As an adopted person myself, I know how much a difference being raised in a stable, two-parent home can make on an individual when they’re a child. All I need do is point out the difference between the home in which I was raised and the home in which my other two biological siblings were raised. We found each other when we were in our jmid-30s, by the way, and our lives couldn’t have turned out more opposite. I attribute that to the type of homes in which we were raised.
My siblings, though raised together with each other (unlike me, who was adopted by a different family) were not raised in a traditional two-parent home. I was. I grew up to be a loving, caring, responsible member of society. My siblings did not. Even into their 50s, they’ve never had good interpersonal relationships with others, both experienced divorce and a series of bad relationships, lack trust, delved heavily into substance abuse, and the list goes on.
As a 20 year teaching veteran, I can say I’ve also seen the same pattern repeated over and over again with the thousands of students who I taught over the course of my career Overwhelmingly so, children who were raised in stable, traditional, two-parent homes have fared much better overall than those who were not raised in such a home.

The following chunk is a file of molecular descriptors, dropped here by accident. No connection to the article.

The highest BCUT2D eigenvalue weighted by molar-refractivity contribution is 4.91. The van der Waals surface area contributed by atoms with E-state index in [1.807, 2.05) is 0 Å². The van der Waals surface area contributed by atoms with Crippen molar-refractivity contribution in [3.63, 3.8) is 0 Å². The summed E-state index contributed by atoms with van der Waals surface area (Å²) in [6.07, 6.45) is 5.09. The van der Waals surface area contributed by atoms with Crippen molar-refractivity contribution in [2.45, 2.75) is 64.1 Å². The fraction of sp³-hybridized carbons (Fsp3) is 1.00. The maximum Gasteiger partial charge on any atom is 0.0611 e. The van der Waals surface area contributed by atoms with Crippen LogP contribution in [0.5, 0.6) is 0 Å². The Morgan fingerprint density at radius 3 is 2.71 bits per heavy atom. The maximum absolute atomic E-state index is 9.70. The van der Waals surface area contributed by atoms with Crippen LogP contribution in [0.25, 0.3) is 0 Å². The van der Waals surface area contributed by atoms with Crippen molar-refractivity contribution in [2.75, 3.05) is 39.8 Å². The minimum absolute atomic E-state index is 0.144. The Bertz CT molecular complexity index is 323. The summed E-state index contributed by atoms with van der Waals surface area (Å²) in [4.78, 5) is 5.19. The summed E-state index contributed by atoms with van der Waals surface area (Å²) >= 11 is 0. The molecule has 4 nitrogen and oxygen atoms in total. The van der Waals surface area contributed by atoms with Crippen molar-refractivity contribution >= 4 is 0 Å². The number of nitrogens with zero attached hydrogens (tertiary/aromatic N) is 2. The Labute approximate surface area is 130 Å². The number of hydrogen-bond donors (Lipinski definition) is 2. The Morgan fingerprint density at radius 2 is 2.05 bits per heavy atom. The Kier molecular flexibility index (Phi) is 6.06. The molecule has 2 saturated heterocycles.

Children who are placed in a family situation that best reflects a natural family unit (one having both a mother and a father), have benefited the most from that type of home situation. To be sure, there are some who will argue otherwise, but again, I need to point out that I’ve seen the difference in the children myself, countless times, over and over again. Thus, I firmly believe that if the regulations are changed to allow prospective parents who don’t represent traditional family units (again, that means a father and a mother), it will NOT serve to be in the best interest of the children – rather, it will work against their best interest.
Still, even if the regulations ultimately are changed to allow non-traditional family placement, then I implore you not to eliminate faith-based placement agencies from being able to serve as agents in the adoption process and, at the very least, not to force them to abide by regulations that violate the religious beliefs of those who run those agencies, nor those who choose to use them as their placement agency of choice. Federal and state laws already protect such placement agencies from religious discrimination, so please continue to allow them to make decisions that are consistent with their religious beliefs – including their beliefs about marriage and family life. This right MUST be respected and preserved.
If faith-based agencies and their clients are forced to choose between following their own values or following the proposed discriminatory regulation, that would be an unprecedented violation of religious freedom in Virginia. Faith-based agencies provide vital services to our communities. Therefore, they must be allowed to continue the great work they are doing.